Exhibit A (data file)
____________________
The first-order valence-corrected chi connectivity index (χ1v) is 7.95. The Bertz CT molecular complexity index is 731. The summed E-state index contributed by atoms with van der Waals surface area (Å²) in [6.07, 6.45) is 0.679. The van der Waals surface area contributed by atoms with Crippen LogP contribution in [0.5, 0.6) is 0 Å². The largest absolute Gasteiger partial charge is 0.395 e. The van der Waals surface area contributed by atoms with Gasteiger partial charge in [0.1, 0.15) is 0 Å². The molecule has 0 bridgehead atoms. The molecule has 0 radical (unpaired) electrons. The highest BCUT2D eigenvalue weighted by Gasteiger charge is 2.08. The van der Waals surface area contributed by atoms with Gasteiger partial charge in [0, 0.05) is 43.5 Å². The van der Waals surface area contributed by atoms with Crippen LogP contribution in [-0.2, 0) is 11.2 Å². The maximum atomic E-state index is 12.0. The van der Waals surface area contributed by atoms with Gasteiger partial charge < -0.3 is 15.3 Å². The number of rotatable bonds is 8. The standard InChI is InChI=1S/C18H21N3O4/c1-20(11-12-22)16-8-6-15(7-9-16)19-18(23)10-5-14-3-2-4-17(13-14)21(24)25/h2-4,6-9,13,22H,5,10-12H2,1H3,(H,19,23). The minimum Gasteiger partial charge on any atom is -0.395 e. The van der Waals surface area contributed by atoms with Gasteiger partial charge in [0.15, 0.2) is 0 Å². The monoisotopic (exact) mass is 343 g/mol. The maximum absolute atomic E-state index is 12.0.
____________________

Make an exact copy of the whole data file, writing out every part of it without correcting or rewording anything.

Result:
The first-order valence-corrected chi connectivity index (χ1v) is 7.95. The Bertz CT molecular complexity index is 731. The summed E-state index contributed by atoms with van der Waals surface area (Å²) in [6.07, 6.45) is 0.679. The van der Waals surface area contributed by atoms with Crippen LogP contribution in [0.5, 0.6) is 0 Å². The largest absolute Gasteiger partial charge is 0.395 e. The van der Waals surface area contributed by atoms with Gasteiger partial charge in [0.1, 0.15) is 0 Å². The molecule has 0 bridgehead atoms. The molecule has 0 radical (unpaired) electrons. The highest BCUT2D eigenvalue weighted by Gasteiger charge is 2.08. The van der Waals surface area contributed by atoms with Gasteiger partial charge in [0, 0.05) is 43.5 Å². The van der Waals surface area contributed by atoms with Crippen LogP contribution in [-0.2, 0) is 11.2 Å². The maximum atomic E-state index is 12.0. The van der Waals surface area contributed by atoms with Gasteiger partial charge < -0.3 is 15.3 Å². The number of rotatable bonds is 8. The standard InChI is InChI=1S/C18H21N3O4/c1-20(11-12-22)16-8-6-15(7-9-16)19-18(23)10-5-14-3-2-4-17(13-14)21(24)25/h2-4,6-9,13,22H,5,10-12H2,1H3,(H,19,23). The minimum Gasteiger partial charge on any atom is -0.395 e. The van der Waals surface area contributed by atoms with Gasteiger partial charge in [0.15, 0.2) is 0 Å². The monoisotopic (exact) mass is 343 g/mol. The maximum absolute atomic E-state index is 12.0.